Tuesday, February 24, 2009
It’s not every night that you get to see Wonder Woman, a Golden Girl, and Barbarella on the same stage—but then, Monday’s Defying Inequality benefit concert was no ordinary night. Next secured me a pair of press tickets to the event raising money for marriage equality organizations. The star-studded lineup included the radiant Lynda Carter, Rue McClanahan (who spoke of her own right to marry—and remarry!—as she pleased), and Jane Fonda. The latter announced that the creators of Wicked (the event was held at the show’s home, the Gershwin Theater) had jointly contributed an additional $250,000 to the cause. Though the show was overlong and had some slow bits (the men of The Little Mermaid massacring “Part of Your World” was a low point), it offered plenty of great entertainment. A sing-along by cast members from Sesame Street made us all feel like kids again, and we were also treated to memorable performances by Ugly Betty’s adorable Mark Indelicato, comedian Mike Birbiglia, and the dancers from The Color Purple doing an exuberant take on the “Single Ladies” choreography. (Having three sassy male dancers lead that performance underscored the evening’s theme: let us put a ring on it, already!) Cyndi Lauper, alas, did not sing, but the Sicilian spitfire delivered an impassioned if meandering speech. She also got some of the night’s biggest laughs when she referenced Harvey Fierstien’s letter to the President and accidentally said “Harvey Weinstein.” Oops! As the crowd guffawed, Cyndi exclaimed, “That was last night! Damnit!”
But beyond the show’s undeniable entertainment value, it was a powerful reminder that we are in the midst of a true social revolution. After seeing and reading about Harvey Milk and the beginnings of the gay movement, I wished I could have participated in those historic events; but last night it hit me that there is an important battle for equality raging right *now,* and every one of us can participate. Again and again performers last night emphasized that the fight for civil equality is one we can and will win. We need only to keep fighting. I’m reminded of young Cleve Jones (Emile Hirsch) in the movie Milk: “I don’t do losing.” We should all be so stubborn and tenacious.
Tuesday, February 3, 2009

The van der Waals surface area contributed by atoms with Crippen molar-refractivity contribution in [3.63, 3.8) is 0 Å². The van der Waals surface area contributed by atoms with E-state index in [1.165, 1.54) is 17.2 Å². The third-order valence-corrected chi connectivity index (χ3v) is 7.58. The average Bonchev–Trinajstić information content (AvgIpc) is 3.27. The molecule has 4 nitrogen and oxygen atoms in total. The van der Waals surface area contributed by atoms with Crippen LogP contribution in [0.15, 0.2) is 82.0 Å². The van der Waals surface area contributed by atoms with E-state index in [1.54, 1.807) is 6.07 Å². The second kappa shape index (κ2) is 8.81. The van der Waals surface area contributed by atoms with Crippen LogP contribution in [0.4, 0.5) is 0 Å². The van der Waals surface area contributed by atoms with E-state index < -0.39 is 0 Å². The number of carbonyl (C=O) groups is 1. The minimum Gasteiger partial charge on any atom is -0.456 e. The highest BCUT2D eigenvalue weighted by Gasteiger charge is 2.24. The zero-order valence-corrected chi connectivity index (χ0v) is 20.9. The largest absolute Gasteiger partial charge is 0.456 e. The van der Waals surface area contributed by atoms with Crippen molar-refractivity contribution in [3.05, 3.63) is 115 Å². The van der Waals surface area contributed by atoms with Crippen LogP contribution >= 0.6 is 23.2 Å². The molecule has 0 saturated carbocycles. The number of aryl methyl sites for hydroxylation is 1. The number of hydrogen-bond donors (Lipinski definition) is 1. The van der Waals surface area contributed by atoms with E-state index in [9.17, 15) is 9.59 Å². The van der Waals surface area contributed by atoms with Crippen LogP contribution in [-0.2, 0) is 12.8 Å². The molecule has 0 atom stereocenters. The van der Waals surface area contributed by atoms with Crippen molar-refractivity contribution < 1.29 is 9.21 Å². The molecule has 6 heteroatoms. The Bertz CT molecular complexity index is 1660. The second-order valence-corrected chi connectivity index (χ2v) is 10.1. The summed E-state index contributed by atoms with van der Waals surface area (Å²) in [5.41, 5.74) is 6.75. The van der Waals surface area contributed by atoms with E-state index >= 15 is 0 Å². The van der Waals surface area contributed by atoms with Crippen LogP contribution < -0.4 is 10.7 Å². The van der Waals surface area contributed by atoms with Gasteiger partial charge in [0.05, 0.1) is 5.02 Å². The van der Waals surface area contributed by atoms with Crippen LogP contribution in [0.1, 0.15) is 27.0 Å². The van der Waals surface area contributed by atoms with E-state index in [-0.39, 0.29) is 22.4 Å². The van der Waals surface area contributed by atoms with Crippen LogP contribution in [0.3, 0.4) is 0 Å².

No more Gossip Girl for at least a month? Say it ain't so! Oh, well, at least this episode provided all sorts of shenanigans to (sort of) tide us over until GG returns from hiatus. The best part: they went to the Holiday House!!!! (Does little dance.) But before I get to that-- and before you ask, "What the hell is a Holiday House?"-- here's the plot. This episode was all about Blair and her vendetta against Miss Rachel Carr, the sweet lil teacher who didn't stand a chance when thrust into the shark-infested waters of Constance. In past episodes, Carr had ruffled Blair's feathers by giving her a dreaded B and potentially spoiling her straight-A streak for Yale. She'd also won the admiration of both Serena and Dan, with the latter probably more enamored with the teach then he'd like to admit. This hour kicks off with Blair "doing community service" for detention in Central Park (which of course means making poor Dorota do all the work), then demanding that her Mean Girls help her destroy Carr for the indignity. They're uninterested until the school announces a ban on cell phones, with Miss Carr leading the way. (Ruh-roh.) As the students suffer PDA withdrawal (I was reminded of Scully on The X Files: "Mulder, if you had to go an hour without your cell phone, you'd lapse into catatonic shock"), Blair gets Dorota to smuggle in cells for all the girls. (Patrick loved that her "disguise" still included her maid's head band.) She sets them to the task of digging up dirt on Carr, then stumbles across the perfect vicious rumor herself: Dan's close relationship with Rachel. Meanwhile, Chuck calls Nate and Vanessa out of their dull-as-dishwater relationship to help him look into what he thinks may've been "the greatest night of my life." He woke up hung over with memories of a masked ball and a night with a beautiful woman; an invitation he finds leads him to a swanky townhouse in midtown. The location used is the same tony interior featured in Sex and the City: The Movie, which also played host to a "Holiday House" showroom that both me and my friend (and fellow GG fan) Elon worked for last fall. It was a kick to see the distinctive and gorgeous space onscreen; one crucial moment was even set in "the Thanksgiving room," which was my favorite room in the house. Anyhoo, as for the actual *storyline*: Chuck finds a framed photo of the girl in question; he tracks down the house's owners and discovers that "Elle" is their nanny. She meets him at the house after hours, masked, with a ridiculously large candle in her hand, and thankfully Chuck makes a crack about this "Eyes Wide Shut mystery" so that we know they're not taking themselves too seriously. Elle mistakenly invited Chuck to the party using an old "client list" that included his dad-- holy Elliot Spitzer, Batman! But she emphasizes that the club is both extremely powerful and very dangerous; later the owners call Chuck to see if he's seen Elle, who's evidently disappeared. I'm not sure how I feel about this storyline: an evil gentleman's club sounds a little shark-jumpy, and didn't they already do a whole Skulls take-off last fall? I'm also confused as to what Vanessa has to do with anything; she receives an invite to the party and a mask, and shows it to Nate, though it's unclear if they're actually going to go or just stay in and have Bland Character Sex. ("Ooh, baby, you're so... underwritten!") Maybe if we're lucky this evil cult will do us all a favor and off Vanessa. Anyway, back to Blair vs. Carr. Blair's posting on Gossip Girl gets the whole school talking, but seemingly backfires when the headmistress expels Blair for spreading a dangerous lie. She manages to convince her Daddy Harold that the affair really happened, and he fights with the school board over the issue. (I love that the school board was made up of like, Rufus, Lily, Harold, and a couple random extras. Isn't Constance kind of a big school?) But Blair receives a secret weapon from Serena: a camera phone picture of Dan and Rachel hugging suggestively. (True, Rachel immediately pulls away and tells him it's a bad idea, but the fact that she's met with him at a restaurant after hours WHILE THERE'S A BIG ASS RUMOR GOING AROUND THAT THEY'RE SCHTUPPING demonstrates pretty poor judgement.) Blair instructs the headmistress to check her email-- conveniently wired to the projector-- and the provocative image shocks everyone. Favorite line of the night: Blair uses a fancy legal term, then quips, "I love Damages." But Papa Waldorf overhears her talking about how the whole thing started as a lie, and he's none too pleased. The next day he gives her a stern reprimand, and when she protests that "Yale was on the line," he responds, "I don't care what school you go to. I care about what kind of person you become." (Oh, Daddy. If you only *knew*...) He leaves with Handsome, the bulldog he gave Blair as a Yale present, adding to the sadness. Meanwhile, the scandal's taken a toll on perpetually star-crossed Serena and Dan, because, if I'm remembering this right, "there's always something." Or something. These guys always have the lamest excuses for breaking up. But maybe they should *stay* broken up this time. They've gotten kind of insipid. Besides, we all know Chuck and Blair are this show's true core couple. Serena's attempt at an apology to the fired Miss Carr is rebuffed; Dan, however, receives a warmer reception, as Rachel reminds him that she's not a teacher anymore. Cut to a montage of these two jail baiting lovebirds going at it to the strains of an incongruous rock song. "They're both poor. It's the music of the working class," my roommate Richard joked. Little do they know that the school is reconsidering its decision to fire Carr *at that very moment.* After all, Lily opines, there was no proof that Rachel engaged in indecent conduct with a student-- except for what's going down right now. But even more oblivious than Rachel and Dan is Serena, who's seen walking in the rain with quite possibly the world's largest umbrella leaving a message for Dan. She's sorry, and can they just forget the whole thing ever happened? Not likely! (Cue Ross Gellar: "We were on A BREAK!") Too bad we'll have to wait so long to find out what happens next. One final note: remember my rant about Blake Lively's freakish heigh? Yeah. Check the photo of her and Rachel above. Craaaazy.